We spoke with Chris Nikic as he prepares for his first TCS London Marathon
To mark World Down Syndrome Day today (March 21), we spoke to Chris Nikic, the first person with Down syndrome to complete an Ironman triathlon, who will be taking on his first TCS London Marathon on Sunday 23 April.
After completing his Ironman in November 2022, Chris has gone on to become a campaigner for action and increased awareness of the needs of people with Intellectual or Developmental Disabilities (IDD). Chris has become an inspiration to many by changing perceptions of what people think is possible for those with IDDs. His mantra of pushing to get ‘one per cent better every-day' has not only helped him to push past his limits but is now a movement that inspires others to do the same.
Here is what Chris had to say when we caught up recently.
What prompted you to start taking part in mass participation events?
I started when I was 18 years old, and my dad said if I did an Ironman and became a public speaker I could achieve my dreams.
What are the biggest challenges currently preventing people with Down syndrome and other Intellectual or Developmental Disabilities participating in physical activity and sport?
Low expectations and being excluded from everything. People don’t think we can or that it’s safe so we get excluded, but that’s not true. We need more time and it’s harder, but we can do it.
What would you like to see change to allow sport to become more inclusive for people with Down syndrome and other IDDs?
Just a chance. Give us a chance. Be patient because it’s harder for us and it takes a little longer. Give us some accommodations like our own category so we all are together but part of the bigger group. Yes, we are slower and have less potential, but as me and my friends are proving, we can do Ironmans and marathons, so we are capable.
Why do you think it is so important to celebrate a World Down Syndrome Day?
It’s one day to raise awareness and ask the world to give us a chance and to see us for who we are. People just like you.
You’ve talked about a lack of sporting role models for people with Down syndrome and other IDDs, has anyone been a particular inspiration to you? Do you have any heroes who have an IDD?
Yes, I have heroes. I saw a video of a girl with Down syndrome who is a gymnast. Her name is Chelsea Werner. When I saw what she could do, I knew I could do more too.
The theme for this year’s World Down Syndrome Day is ‘With us not for us’ – what does that mean to you?
I usually have a guide when I run a marathon. The guide is doing it with me, not for me. The guide is my friend and partner. We can’t achieve our potential if you do it for us. We can only achieve our potential if we do it for ourselves and you stand by our side and do it with us. The thing we need most is someone to do it with us. A friend.
What steps can be taken to ensure people with IDDs can get the right kind of support?
We just need small changes, like having a comfortable place before the start of the event, starting early so we are not stuck on the middle of a big crowd and a guide to be with us during the event.
Your bib number on Marathon Day will be 321 to represent the medical identifier of Down’s syndrome – what does wearing that number on your vest mean to you?
It also means we raise more awareness for Down syndrome so others also know they can do this too.
Have you seen any positive changes towards athletes with IDDs since you started competing? Have you noticed any changes in people’s attitude towards you?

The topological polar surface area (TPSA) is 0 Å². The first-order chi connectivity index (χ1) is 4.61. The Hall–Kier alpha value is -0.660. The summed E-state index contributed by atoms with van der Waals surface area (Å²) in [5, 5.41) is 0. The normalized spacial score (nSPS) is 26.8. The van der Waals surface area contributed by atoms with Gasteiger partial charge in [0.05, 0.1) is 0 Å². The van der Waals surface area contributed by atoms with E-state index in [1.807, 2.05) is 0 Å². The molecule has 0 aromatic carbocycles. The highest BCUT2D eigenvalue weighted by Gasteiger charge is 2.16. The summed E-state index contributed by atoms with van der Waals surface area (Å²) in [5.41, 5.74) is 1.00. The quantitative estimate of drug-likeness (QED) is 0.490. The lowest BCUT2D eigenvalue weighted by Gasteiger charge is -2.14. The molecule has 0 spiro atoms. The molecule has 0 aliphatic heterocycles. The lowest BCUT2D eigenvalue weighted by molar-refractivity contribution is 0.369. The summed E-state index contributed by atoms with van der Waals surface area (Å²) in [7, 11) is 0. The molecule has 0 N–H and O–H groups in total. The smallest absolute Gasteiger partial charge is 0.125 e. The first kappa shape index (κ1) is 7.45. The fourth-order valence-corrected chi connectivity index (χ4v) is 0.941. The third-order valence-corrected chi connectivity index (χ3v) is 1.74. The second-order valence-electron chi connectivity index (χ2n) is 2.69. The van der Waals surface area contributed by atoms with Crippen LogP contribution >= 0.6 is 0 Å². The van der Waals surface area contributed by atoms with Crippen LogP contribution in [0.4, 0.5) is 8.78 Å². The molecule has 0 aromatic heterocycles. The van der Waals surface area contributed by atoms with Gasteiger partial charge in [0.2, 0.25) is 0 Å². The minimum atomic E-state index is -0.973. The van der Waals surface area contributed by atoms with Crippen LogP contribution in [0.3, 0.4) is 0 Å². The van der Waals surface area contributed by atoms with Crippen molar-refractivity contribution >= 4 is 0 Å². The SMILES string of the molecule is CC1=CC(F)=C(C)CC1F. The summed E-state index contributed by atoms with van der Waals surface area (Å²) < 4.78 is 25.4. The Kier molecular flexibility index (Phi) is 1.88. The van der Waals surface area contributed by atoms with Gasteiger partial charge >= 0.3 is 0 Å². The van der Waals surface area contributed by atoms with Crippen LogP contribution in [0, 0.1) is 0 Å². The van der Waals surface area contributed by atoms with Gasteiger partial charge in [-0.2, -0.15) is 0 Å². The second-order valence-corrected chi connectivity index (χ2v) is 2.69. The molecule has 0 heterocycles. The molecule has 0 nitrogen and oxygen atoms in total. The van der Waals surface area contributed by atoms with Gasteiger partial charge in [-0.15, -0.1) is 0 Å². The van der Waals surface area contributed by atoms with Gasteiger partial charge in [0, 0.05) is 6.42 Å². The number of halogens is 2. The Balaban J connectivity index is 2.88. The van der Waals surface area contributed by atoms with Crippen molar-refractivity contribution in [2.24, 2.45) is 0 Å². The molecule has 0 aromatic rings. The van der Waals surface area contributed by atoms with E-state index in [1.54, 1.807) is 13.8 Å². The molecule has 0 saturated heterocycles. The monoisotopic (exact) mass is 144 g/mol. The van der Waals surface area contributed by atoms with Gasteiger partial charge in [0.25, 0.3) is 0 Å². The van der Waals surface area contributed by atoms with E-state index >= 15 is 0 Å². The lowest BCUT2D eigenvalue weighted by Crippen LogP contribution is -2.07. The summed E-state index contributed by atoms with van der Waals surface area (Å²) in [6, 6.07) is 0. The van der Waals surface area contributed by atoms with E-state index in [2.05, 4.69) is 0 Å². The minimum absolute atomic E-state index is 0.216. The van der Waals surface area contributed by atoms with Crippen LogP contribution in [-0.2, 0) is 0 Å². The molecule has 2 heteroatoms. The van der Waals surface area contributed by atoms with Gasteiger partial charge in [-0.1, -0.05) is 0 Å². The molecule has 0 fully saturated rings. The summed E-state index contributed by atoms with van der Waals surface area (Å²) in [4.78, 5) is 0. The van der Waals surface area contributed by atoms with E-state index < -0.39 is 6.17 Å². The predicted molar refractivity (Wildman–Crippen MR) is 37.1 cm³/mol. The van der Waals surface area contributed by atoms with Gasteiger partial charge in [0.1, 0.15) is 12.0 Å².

Yes, there are more than 50 athletes in the Florida Special Olympics who are doing triathlons and training for Ironmans and marathons. Now people are seeing us differently, especially since many of the athletes are faster than them.
As a double ESPY (Excellence in Sports Performance Yearly Award) winner you have reached a pinnacle in sport that few ever will. What do you want people to draw from your achievements?
We learn slower and different. But we can learn and succeed. We have less potential, but by working hard we can succeed. We just need a chance.
In April, you will run the world-famous TCS London Marathon for the first time. Are you looking forward to the occasion? And what are you hoping to achieve?
Yes, I am excited to see a city we only see on TV. I love seeing a city by running 26 miles through it. I love meeting the people and showing them what’s possible. I do these marathons to raise awareness for others like me all over the world to show people we can do it, and we want to be included.
What are your aims going forward and what would you like to see change in the future for people with Down syndrome and other IDDs?
My goal this year is to have every running event in the world create a category for IDD athletes, so we are included. We are calling it Runner 321 for trisomy 21 or Down syndrome to raise awareness. I want to see thousands of IDD athletes running marathons around the world.
Why do you think sport is such a great stage for you to spread your message?
Because sport is where people make friends and have fun together.
Your aims and goals go beyond sports, you are a public speaker and have released a couple of books – can you tell me about those?
Public speaking is how we reach the most amount of people directly in schools, non-profits, and companies. Then the message of inclusion and awareness spreads faster. It’s also a great career.
Will you be doing anything for World Down Syndrome Day?
Yes, I have speeches and interviews and I’m going to an Orlando magic basketball game where they will recognise World Down Syndrome Day.
What advice can you give for anyone with Down syndrome or an IDD looking to get active and start participating in sport?
Just start small and get one per cent better every day and your world will change.